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Corruption also creates a bad image of the country in other countries. Rich countries often give aid in the form of money and goods to the poor countries. If they so much as get a whiff that corruption is being done in the handling of the funds, they decide to withdraw their support, never to offer it again. Pakistan has suffered from this misfortune many times due to its corrupt leaders being discovered by aid organizations and governments abroad.

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Many people incorrectly presume the Mafia to be the of certain social problems. In fact, it is the - the result of centuries of bizarre practices such as (job preferments) which colour every facet of life in Sicily, making it a fertile breeding ground for all forms of corruption, dishonesty and criminality. (even in university positions) doesn't help matters, either. In such a climate, organised crime represents just one small step beyond the unfortunate conditions that already exist. In with promises of employment or other gifts.

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Against such a backdrop, one easily understands that the Mafia is not always the primary cause of organised crime in Sicily. More often, it is a simple symptom of the corruption that permeates almost every aspect of public and professional life in Sicily. New corruption is born every day: In recent years, certain local politicians who have spoken against the Mafia have covertly purchased large sections of Palermo's historical district through front companies (there were no public auctions), and given well-paying "consulting" jobs to their friends and relations.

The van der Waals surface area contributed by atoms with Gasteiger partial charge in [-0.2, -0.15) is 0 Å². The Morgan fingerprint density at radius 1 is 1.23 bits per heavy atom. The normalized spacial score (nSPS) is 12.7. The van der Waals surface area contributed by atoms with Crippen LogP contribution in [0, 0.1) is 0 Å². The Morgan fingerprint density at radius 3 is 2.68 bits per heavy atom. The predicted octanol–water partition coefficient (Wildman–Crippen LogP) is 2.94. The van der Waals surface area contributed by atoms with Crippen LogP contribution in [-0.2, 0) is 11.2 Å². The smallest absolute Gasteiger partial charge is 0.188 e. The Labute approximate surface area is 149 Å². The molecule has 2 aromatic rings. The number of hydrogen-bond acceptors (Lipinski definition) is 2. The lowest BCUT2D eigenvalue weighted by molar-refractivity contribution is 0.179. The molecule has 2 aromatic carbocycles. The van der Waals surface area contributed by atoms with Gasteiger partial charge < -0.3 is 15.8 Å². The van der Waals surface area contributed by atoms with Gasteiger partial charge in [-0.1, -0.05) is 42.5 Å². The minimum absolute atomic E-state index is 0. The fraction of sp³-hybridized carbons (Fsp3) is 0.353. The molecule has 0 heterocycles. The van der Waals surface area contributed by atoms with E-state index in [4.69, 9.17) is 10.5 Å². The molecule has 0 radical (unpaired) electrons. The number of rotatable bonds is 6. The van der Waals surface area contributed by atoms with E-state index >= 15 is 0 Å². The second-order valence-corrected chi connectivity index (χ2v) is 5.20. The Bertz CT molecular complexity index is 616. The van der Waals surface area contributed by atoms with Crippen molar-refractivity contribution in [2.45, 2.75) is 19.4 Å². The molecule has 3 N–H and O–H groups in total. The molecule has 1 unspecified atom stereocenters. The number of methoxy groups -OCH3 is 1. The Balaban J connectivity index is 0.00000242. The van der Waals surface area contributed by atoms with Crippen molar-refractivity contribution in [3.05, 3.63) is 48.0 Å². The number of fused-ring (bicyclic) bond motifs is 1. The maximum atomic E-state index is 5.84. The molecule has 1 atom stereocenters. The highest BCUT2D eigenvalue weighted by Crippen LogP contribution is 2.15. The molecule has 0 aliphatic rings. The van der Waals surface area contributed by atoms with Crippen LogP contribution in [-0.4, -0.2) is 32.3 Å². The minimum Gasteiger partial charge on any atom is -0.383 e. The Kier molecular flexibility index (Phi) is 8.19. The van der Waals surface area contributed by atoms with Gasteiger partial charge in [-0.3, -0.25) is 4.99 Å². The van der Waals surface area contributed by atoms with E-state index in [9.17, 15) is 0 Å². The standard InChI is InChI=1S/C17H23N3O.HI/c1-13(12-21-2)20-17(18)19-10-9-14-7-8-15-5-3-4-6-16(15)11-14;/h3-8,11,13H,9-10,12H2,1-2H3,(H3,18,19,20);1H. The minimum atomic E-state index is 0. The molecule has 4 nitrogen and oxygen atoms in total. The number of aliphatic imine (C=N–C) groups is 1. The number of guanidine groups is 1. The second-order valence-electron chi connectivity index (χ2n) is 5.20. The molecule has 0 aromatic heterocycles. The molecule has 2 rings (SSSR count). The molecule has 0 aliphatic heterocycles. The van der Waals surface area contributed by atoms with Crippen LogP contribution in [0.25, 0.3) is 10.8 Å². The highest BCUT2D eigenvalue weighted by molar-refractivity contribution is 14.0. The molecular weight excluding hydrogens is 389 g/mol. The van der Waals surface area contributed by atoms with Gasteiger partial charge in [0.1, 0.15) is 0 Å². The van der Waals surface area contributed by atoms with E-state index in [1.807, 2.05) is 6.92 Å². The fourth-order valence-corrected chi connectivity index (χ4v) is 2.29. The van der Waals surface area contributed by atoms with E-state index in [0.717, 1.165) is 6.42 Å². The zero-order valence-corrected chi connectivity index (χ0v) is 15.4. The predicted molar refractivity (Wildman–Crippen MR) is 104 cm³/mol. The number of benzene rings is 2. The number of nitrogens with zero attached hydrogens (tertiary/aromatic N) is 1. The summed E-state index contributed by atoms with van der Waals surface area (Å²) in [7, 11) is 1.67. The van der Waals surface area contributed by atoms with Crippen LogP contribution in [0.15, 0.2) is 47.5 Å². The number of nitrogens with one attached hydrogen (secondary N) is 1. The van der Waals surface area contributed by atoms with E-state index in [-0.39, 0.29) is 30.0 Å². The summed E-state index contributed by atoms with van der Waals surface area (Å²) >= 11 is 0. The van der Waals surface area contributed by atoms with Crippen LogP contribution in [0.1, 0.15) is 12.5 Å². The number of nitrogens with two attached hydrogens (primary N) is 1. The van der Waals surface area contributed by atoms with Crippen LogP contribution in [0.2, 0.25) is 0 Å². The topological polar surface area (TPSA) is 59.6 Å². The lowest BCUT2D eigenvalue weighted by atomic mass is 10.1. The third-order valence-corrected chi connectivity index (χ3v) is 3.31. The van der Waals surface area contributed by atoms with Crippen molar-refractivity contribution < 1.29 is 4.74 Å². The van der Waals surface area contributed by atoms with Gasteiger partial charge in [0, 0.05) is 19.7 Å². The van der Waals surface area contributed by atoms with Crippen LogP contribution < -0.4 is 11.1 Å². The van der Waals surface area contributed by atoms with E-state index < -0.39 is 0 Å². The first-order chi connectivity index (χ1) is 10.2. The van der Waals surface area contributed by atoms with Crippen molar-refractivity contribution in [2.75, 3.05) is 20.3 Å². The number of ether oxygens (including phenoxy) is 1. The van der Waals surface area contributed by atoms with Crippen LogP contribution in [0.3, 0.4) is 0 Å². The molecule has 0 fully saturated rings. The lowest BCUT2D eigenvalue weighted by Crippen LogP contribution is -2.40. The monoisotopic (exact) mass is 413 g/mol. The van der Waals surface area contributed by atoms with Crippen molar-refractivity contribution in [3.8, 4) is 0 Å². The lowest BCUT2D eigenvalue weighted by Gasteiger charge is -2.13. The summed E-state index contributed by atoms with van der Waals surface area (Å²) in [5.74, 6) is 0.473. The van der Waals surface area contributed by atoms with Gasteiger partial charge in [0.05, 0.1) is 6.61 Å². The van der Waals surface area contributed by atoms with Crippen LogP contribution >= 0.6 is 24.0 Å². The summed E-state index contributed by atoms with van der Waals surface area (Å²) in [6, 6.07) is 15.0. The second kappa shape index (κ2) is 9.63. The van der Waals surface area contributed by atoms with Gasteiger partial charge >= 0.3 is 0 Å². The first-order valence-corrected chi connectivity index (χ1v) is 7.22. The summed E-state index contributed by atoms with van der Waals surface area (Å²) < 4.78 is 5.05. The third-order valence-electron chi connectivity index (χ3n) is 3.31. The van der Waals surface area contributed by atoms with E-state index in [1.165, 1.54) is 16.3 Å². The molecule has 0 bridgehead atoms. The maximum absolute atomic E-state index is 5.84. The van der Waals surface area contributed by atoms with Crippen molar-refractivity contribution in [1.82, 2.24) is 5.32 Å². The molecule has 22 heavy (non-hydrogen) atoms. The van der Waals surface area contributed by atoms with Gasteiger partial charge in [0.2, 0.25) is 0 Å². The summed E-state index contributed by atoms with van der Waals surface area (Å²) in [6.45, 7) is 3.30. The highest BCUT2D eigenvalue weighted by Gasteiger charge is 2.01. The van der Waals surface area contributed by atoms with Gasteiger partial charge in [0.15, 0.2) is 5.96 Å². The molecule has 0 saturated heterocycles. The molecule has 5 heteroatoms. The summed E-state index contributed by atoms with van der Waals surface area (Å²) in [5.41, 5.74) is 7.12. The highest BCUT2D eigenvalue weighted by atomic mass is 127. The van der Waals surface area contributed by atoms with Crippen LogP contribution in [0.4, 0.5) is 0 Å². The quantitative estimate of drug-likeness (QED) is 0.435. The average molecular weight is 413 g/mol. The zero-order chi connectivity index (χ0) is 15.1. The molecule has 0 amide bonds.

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Sicilians call it , the Mafia-like mentality so prevalent in Sicilian life, especially among politicians and business people. This doesn't always mean that somebody is a mafioso per se, just that he behaves like one. is the Sicilian term for an attractive young woman who acts in this way. Clientelism, nepotism and the excessive use of "recommendations" to assign everything from public construction contracts to clerical jobs foster widespread corruption, and therefore organised crime. Bribery and kickbacks (the Italian word is for the envelope, busta, in which the money is paid) are normal in Sicily. Billions of dollars poured into the Sicilian economy by the World Bank, the United States, the European Commission and the central Italian government have ended up in the hands of corrupt politicians, consultants and others who, in many instances, were connected to the Mafia in some way. In many cases, the children or grandchildren of Mafiosi and Mafia-collaborators who stole money earmarked for Sicilian development under the Marshall Plan decades ago are now "respectable" citizens who one would not overtly associate with organised crime. In other words, the families have become legitimate. To many Sicilians, wealth is viewed as an end in itself; the methods employed to gain it are of little importance so long as misdeeds go unpunished. It's no secret that the criminal justice system does not function very well in Italy. And where there is no law, there is no sin.